Make sure that any product photos you share fit in seamlessly with your brand aesthetic, especially on visual platforms like Instagram. The point is for the photos to blend in with your other content—but stand out in your followers’ feeds.
Bando’s colourful products look great in a collage-style photo like this one shared on Instagram to highlight inexpensive options for holiday gifts.
Bonus: Read the step-by-step social media strategy guide with pro tips on how to grow your social media presence.Get the free guide right now!
13. User-generated content
If you have fans who use your products and services to create their own social media content, reach out and ask to repost it (with credit) on your accounts. It’s a great way to expand your social media posts and to show some appreciation for your key customers at the same time.
On Twitter, retweet or quote retweet to share posts that discuss your company in a positive light. On Facebook, you can post on your page with a link to another post. Ask the original poster to make their post public first. On Instagram, apps like InstaRepost or Repost for Instagram allow you to share content from other users.
Whole Foods took advantage of the #cartgoals hashtag by sharing this photo from another user on Instagram, featuring a filled shopping cart in one of their stores.
Here’s a bunch of other ideas and best practices for sharing user-generated content.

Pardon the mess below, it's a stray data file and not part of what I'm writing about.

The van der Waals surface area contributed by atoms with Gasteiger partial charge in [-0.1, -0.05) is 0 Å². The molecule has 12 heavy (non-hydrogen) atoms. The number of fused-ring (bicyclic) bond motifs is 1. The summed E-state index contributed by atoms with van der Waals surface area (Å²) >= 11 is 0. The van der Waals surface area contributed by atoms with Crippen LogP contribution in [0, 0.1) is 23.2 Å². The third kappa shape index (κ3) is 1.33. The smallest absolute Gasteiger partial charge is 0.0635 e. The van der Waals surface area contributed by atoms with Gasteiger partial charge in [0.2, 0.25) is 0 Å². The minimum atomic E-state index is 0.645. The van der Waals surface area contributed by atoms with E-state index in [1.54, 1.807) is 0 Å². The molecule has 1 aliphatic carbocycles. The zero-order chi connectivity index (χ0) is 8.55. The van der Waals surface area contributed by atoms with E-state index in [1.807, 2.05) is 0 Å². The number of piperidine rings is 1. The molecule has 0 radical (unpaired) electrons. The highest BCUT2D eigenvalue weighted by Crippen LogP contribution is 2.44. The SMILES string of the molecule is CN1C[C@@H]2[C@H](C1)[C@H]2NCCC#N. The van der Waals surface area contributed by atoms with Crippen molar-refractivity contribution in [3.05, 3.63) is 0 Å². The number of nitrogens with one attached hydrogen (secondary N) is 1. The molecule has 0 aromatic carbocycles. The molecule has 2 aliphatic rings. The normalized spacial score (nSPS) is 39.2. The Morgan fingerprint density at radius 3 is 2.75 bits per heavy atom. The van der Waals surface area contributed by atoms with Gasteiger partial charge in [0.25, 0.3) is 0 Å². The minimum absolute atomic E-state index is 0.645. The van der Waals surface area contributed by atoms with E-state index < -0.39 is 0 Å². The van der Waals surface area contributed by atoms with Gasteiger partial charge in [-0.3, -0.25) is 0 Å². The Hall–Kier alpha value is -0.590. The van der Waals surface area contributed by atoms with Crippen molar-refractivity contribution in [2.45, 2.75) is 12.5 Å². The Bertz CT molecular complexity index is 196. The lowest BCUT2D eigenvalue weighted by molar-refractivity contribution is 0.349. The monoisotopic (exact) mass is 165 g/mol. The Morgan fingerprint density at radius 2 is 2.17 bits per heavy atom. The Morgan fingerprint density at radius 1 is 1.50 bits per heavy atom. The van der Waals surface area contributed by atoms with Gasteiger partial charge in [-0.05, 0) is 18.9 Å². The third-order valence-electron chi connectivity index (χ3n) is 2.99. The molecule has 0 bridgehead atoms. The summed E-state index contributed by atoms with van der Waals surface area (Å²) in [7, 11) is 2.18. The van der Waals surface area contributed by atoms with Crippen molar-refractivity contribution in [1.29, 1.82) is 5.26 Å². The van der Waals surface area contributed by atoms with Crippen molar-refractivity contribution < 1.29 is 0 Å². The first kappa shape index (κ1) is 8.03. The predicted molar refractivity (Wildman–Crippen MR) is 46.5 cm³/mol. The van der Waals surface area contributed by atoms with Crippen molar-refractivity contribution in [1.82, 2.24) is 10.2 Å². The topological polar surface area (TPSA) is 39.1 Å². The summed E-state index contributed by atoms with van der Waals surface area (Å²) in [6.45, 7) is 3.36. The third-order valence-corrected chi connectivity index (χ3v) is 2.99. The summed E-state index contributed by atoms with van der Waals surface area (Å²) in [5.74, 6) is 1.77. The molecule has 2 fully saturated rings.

14. Instagram Stories
Don’t forget about Stories when using Instagram! It’s a popular feature on the platform, with 500 million stories being posted every single day.
You can get creative with apps like PINS to make fun visual posts, or simply add stickers and text to photos. Also, Instagram allows users to share feed posts to their Stories, giving your posts an even wider audience.
Instagram stories that you want to save can be shared as highlights, as Simply Made by Bekah does here to save and display the color options for her jewellery.
15. Interesting or inspirational quotes
Quote posts are a great way to highlight important parts of your articles or blog posts. They can also be used to share tips, advice, and insights from key people at your company. These posts are especially popular on Instagram and Pinterest but can be effective on any platform with a visual element.
Financial advice might not seem like it lends itself to visual posts, but this colourful quote post proves that assumption wrong.
16. Guest takeover posts
This is like posting influencer content, but with a twist. Have someone—an influencer, an industry figure, an employee—do a guest takeover of your social media accounts. They’ll choose the content to be shared for a set period, usually a day or a week.
You could tie these takeovers to a specific event, like having a home decor blogger do a takeover in early December to feature holiday decoration ideas. It’s also popular to make them a regular occurrence—for example, every Wednesday or the first Friday of the month—so followers know to watch for the latest takeover guest.
As with influencer posts, this can open up your social media following to new audiences. It can also provide ideas for new approaches to your feeds and get fresh eyes on your accounts. Ensure your guest sticks to your brand guidelines and aesthetic, but let them have a bit of fun with it too.